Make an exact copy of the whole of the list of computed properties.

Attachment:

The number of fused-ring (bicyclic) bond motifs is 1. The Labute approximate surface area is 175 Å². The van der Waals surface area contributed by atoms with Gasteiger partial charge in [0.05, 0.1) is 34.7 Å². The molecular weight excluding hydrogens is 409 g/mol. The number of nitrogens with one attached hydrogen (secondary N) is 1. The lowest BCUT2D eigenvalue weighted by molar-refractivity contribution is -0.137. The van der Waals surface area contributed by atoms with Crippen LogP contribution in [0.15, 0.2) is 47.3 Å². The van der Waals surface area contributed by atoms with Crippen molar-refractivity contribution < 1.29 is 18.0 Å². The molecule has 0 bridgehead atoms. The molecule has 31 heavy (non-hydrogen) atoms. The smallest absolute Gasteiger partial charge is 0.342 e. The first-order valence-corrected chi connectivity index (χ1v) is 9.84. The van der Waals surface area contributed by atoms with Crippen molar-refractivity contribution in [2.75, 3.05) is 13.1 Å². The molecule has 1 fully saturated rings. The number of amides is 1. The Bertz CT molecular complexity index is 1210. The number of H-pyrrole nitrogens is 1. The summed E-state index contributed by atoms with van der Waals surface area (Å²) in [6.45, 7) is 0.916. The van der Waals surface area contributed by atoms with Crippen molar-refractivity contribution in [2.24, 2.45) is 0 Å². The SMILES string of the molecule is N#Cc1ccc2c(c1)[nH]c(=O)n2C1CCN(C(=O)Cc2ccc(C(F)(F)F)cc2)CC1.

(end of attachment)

The number of fused-ring (bicyclic) bond motifs is 1. The Labute approximate surface area is 175 Å². The van der Waals surface area contributed by atoms with Gasteiger partial charge in [0.05, 0.1) is 34.7 Å². The molecular weight excluding hydrogens is 409 g/mol. The number of nitrogens with one attached hydrogen (secondary N) is 1. The lowest BCUT2D eigenvalue weighted by molar-refractivity contribution is -0.137. The van der Waals surface area contributed by atoms with Crippen LogP contribution in [0.15, 0.2) is 47.3 Å². The van der Waals surface area contributed by atoms with Crippen molar-refractivity contribution < 1.29 is 18.0 Å². The molecule has 0 bridgehead atoms. The molecule has 31 heavy (non-hydrogen) atoms. The smallest absolute Gasteiger partial charge is 0.342 e. The first-order valence-corrected chi connectivity index (χ1v) is 9.84. The van der Waals surface area contributed by atoms with Crippen molar-refractivity contribution in [2.75, 3.05) is 13.1 Å². The molecule has 1 fully saturated rings. The number of amides is 1. The Bertz CT molecular complexity index is 1210. The number of H-pyrrole nitrogens is 1. The summed E-state index contributed by atoms with van der Waals surface area (Å²) in [6.45, 7) is 0.916. The van der Waals surface area contributed by atoms with Crippen molar-refractivity contribution in [2.24, 2.45) is 0 Å². The SMILES string of the molecule is N#Cc1ccc2c(c1)[nH]c(=O)n2C1CCN(C(=O)Cc2ccc(C(F)(F)F)cc2)CC1.